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Perplexing Problems in Distracted Driving Research

Published on December 3, 2021

Perplexing Problems in Distracted Driving Research
We all know that distracted driving is dangerous. One popular (and extremely hard to source) “fact” often attributed to the National Highway Traffic Safety Administration (NHTSA) is that “texting and driving is six times more dangerous than drunk driving.” And even if that isn’t an actual demonstrable fact, it certainly feels right. Many U.S. agencies … Continued

Driving Research: Can ADAS Improve “Hazard Anticipation” Among Young Drivers?

Published on November 12, 2021

Driving Research: Can ADAS Improve “Hazard Anticipation” Among Young Drivers?
Rear-end collisions account for approximately 28% of all collisions. Multiple studies have demonstrated that forward roadway collision systems show a great deal of promise in reducing such crashes. For example, with experienced and older drivers, even relatively unobtrusive SAE Level 1 ADAS forward roadway collision systems have been shown to lead to shorter reaction times, … Continued

Streamlining Driver Research into Humans/Autonomous Vehicle Interactions

Published on September 24, 2021

Streamlining Driver Research into Humans/Autonomous Vehicle Interactions
A recent article in the New York Times highlighted “a growing number of crashes involving [Tesla’s] Autopilot that have fueled concerns about the technology’s shortcomings.” This is calling into question the speed with which automakers are developing and deploying new ADAS (advanced driver-assistance system) features. These concerns should be guiding driver research. But, to date, … Continued

Autonomous Vehicle Research: Teaching Smart Cars to Detect Dumb Decisions

Published on August 27, 2021

Autonomous Vehicle Research: Teaching Smart Cars to Detect Dumb Decisions
Each year roughly 1 million people are arrested for driving under the influence of alcohol. For the past ten years alcohol has played a role in roughly 30% of all traffic-related deaths in the United States. Concerted marketing and law enforcement efforts to reduce drunk driving through the 1990s were remarkably successful. But in the … Continued

Make Complicated Driving Research Easy—the ‘Mind Over Motor Mapping’ Example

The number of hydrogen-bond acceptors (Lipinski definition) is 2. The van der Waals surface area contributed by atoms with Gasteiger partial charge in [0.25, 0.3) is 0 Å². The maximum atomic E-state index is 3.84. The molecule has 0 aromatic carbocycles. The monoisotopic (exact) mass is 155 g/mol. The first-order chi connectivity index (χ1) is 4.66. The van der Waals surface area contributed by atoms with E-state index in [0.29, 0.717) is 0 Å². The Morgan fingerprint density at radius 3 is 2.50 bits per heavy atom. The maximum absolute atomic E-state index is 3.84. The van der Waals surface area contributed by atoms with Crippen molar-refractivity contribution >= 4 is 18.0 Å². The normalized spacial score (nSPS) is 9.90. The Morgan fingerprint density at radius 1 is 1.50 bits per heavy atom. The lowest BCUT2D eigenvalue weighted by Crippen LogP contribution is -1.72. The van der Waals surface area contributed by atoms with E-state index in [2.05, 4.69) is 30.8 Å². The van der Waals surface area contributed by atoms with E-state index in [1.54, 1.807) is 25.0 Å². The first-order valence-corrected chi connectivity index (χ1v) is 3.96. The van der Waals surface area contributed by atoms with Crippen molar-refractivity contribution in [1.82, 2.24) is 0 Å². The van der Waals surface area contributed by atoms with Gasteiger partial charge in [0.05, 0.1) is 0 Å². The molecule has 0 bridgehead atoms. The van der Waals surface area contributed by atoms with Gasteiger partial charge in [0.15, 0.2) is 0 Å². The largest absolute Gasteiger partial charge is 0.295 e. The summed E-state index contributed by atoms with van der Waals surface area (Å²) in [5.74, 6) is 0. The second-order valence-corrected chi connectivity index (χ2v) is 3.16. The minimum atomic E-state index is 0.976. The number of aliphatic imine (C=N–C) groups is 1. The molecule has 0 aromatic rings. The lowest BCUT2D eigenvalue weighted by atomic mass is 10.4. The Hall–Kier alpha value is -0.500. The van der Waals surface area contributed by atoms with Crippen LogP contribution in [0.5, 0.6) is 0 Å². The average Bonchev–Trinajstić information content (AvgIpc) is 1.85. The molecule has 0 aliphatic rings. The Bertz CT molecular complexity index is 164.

Published on May 4, 2021

Make Complicated Driving Research Easy—the ‘Mind Over Motor Mapping’ Example
  To error is human—especially behind the wheel. According to government estimates and existing driving research, roughly 94% of all auto accidents result from driver error. Autonomous vehicles offer an important opportunity to reduce human error behind the wheel. But as we’ve seen over the last several years, the rise in autonomous driving systems has … Continued

Overcoming Limitations in Human Factors Research into Distracted Driving

Published on April 7, 2021

Overcoming Limitations in Human Factors Research into Distracted Driving
  Human factors research is keenly interested in what’s happening in the brain of distracted drivers while texting or using GPS apps. Roughly 4,000 people are killed each year by distracted driving and another 390,000 injured. By some estimates, one-quarter of all U.S. car accidents are caused by someone texting and driving. Previous research has … Continued

Simulator Sickness: Design Implications of the Rest-Frame Hypothesis

Published on February 17, 2021

Simulator Sickness: Design Implications of the Rest-Frame Hypothesis
  In a previous post, we discussed the three most widely recognized theories about simulation sickness (and their scenario design implications) in detail. In general, these older understandings of what causes simulation sickness tend to argue that we must remove or attenuate motion signals in our simulations to prevent discomfort. The “Rest-Frame Hypothesis” is a … Continued
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